The Space Situational Awareness (SSA) Programme is being implemented as an optional ESA programme with financial participation by 14 Member States. It began in 2009, and the programme's mandate was extended to 2019 at the 2012 ESA Ministerial Council. The second phase, Phase II, of the programme is currently funded at 46.5 million EUR for 2013-16.
Under the programme, Europe is acquiring the independent capability to watch for objects and natural phenomena that could harm satellites in orbit or infrastructure such as power grids on the ground. To achieve this, ESA's SSA programme is focusing on three main areas:
- Space Weather (SWE): monitoring conditions at the Sun and in the solar wind, and in Earth's magnetosphere, ionosphere and thermosphere, that can affect spaceborne and ground-based infrastructure or endanger human life or health
- Near-Earth Objects (NEO): detecting natural objects that can potentially impact Earth and cause damage
- Space Surveillance and Tracking (SST): watching for active and inactive satellites, discarded launch stages and fragmentation debris orbiting Earth
Each of these activities is being developed as 'segment' (analogous to a satellite's traditional 'ground segment') in parallel sets of capabilities and services, supported by data centres and a Tasking Centre with contributions by existing European infrastructure.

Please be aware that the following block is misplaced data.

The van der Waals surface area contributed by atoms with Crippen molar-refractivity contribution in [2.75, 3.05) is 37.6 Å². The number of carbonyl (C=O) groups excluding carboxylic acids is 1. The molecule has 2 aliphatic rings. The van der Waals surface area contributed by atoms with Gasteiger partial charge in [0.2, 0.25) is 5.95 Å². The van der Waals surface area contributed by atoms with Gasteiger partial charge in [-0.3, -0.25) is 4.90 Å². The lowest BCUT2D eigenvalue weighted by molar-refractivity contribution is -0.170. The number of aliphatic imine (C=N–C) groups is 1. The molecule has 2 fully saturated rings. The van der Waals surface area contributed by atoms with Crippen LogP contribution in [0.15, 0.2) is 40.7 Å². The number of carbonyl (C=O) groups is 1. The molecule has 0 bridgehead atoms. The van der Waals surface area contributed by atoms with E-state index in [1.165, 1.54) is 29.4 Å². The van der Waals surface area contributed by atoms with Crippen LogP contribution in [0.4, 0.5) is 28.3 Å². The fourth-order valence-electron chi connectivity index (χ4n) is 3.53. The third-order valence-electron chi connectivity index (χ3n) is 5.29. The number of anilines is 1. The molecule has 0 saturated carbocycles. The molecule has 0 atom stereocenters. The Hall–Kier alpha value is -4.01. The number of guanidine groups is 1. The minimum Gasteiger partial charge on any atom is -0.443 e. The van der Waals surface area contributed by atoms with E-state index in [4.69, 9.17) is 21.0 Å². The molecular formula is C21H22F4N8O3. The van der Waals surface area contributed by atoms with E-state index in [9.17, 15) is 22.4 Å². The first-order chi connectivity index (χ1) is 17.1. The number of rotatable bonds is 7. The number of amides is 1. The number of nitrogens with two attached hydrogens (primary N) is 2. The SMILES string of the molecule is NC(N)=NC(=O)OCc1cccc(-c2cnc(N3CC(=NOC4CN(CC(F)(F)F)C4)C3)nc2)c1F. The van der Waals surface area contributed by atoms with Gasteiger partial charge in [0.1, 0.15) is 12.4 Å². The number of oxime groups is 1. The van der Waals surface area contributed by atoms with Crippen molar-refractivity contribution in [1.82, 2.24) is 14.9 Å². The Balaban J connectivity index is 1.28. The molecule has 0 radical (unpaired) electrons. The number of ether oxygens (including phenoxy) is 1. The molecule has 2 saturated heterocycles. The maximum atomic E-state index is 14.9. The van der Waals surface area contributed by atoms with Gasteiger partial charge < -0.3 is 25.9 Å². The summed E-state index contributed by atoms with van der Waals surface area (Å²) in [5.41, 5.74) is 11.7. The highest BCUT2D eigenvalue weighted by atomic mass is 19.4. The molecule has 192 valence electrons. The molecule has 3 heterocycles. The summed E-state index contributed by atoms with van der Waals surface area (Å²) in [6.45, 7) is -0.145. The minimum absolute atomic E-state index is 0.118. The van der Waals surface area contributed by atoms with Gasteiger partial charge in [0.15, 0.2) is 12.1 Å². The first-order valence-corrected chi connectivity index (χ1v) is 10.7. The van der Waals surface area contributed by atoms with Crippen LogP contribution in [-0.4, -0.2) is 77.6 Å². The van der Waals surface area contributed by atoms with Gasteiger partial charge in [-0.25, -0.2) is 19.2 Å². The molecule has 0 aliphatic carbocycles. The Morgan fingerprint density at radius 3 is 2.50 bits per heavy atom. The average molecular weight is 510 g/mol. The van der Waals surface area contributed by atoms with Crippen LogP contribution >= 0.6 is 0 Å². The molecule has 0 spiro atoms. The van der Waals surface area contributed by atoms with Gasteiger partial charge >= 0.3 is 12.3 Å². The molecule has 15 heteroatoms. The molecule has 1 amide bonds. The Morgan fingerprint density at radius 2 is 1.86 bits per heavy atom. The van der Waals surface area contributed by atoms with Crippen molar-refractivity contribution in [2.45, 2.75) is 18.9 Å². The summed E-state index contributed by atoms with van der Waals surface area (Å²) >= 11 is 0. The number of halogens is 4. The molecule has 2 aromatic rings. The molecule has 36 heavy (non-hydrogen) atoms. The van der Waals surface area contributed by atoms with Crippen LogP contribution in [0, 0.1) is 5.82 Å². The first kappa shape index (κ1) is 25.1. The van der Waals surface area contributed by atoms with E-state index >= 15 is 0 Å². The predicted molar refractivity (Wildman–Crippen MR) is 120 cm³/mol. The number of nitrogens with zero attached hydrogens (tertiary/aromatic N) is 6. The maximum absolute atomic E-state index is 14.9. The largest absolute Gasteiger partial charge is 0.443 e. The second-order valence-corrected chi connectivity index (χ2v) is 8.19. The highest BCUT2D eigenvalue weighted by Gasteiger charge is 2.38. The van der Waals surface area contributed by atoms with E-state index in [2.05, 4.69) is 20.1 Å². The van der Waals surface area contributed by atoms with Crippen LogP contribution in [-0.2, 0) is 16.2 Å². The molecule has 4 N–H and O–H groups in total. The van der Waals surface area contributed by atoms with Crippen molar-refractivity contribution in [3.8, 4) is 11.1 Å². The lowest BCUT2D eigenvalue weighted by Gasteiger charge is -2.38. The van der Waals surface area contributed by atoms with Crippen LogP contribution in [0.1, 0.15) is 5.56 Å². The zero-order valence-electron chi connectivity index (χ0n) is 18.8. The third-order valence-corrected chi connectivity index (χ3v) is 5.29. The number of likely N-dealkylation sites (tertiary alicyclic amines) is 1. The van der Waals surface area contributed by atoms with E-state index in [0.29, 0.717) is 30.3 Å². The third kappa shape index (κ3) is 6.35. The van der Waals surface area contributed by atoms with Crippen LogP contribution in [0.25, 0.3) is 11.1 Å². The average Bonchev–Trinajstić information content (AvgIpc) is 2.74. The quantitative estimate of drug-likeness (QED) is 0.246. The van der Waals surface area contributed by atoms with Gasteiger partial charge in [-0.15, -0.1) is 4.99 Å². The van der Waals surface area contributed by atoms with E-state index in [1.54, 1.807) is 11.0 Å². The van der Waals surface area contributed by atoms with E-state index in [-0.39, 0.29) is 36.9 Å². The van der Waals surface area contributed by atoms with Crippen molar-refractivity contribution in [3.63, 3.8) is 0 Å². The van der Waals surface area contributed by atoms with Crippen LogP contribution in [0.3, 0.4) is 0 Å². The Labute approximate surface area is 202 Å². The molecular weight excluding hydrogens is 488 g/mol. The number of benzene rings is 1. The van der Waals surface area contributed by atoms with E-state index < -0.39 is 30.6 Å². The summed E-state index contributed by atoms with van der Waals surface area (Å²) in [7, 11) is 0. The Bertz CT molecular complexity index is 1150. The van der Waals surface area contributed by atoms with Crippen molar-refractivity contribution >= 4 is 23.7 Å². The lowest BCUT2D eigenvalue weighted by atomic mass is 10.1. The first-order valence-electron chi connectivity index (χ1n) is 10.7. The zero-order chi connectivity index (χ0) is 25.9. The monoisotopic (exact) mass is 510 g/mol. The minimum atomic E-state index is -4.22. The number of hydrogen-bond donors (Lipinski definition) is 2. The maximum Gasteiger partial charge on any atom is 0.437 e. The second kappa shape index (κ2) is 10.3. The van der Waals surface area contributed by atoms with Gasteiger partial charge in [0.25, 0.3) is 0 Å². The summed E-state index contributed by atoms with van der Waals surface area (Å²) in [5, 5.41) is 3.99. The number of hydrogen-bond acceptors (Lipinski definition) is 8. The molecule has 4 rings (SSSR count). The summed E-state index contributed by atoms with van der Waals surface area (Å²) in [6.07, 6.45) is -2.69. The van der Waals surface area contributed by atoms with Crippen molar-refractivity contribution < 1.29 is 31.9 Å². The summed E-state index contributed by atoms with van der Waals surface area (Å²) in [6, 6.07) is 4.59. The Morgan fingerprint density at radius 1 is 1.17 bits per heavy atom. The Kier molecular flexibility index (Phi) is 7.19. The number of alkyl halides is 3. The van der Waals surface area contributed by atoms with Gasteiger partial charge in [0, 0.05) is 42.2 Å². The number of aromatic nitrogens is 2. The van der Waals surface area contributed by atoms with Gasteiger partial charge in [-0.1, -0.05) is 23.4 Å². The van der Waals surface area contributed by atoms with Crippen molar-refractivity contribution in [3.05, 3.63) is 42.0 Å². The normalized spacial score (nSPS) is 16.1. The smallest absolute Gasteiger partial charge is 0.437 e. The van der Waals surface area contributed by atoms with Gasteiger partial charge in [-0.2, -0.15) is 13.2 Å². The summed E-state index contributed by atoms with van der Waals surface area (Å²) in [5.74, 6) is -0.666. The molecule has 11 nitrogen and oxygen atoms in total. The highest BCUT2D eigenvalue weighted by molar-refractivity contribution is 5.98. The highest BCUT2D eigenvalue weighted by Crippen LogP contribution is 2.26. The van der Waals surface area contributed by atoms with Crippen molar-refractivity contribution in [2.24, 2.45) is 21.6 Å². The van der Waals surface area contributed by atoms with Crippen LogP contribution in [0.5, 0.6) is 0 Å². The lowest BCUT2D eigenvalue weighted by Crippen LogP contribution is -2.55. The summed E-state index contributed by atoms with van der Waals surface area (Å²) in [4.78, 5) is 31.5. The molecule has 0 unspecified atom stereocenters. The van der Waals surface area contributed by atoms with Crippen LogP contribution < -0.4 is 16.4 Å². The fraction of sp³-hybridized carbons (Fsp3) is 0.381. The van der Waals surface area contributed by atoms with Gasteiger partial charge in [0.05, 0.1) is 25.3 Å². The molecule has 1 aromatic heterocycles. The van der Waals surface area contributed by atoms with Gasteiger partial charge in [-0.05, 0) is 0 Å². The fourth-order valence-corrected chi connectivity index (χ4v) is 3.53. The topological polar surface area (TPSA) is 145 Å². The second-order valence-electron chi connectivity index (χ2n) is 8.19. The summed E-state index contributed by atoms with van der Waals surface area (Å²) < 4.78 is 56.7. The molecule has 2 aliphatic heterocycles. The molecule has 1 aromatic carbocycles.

The current Phase II activities place increased emphasis on developing space weather and NEO services, while research, development and validation activities continue in the space surveillance and tracking domain.
The SSA Programme Office is based at ESA's ESAC Establishment, while technology research and development, project planning and industrial contracting are being conducted by teams located across the Agency, particularly at ESOC, ESRIN and Redu.
During Phase II, system development work initiated during the 2009-12 Preparatory Programme will continue with the goal of progressively prototyping, developing, testing and validating the main components of the future European SSA system.
In general, activities will take place in the following areas:
- Establishment of data and coordination centres
- Development of sensors, applications and user interfaces
- Deployment of hosted payloads, e.g. placing space weather sensors on host missions
- Utilisation of data from satellites in orbit e.g. Proba-2, SOHO, Gaia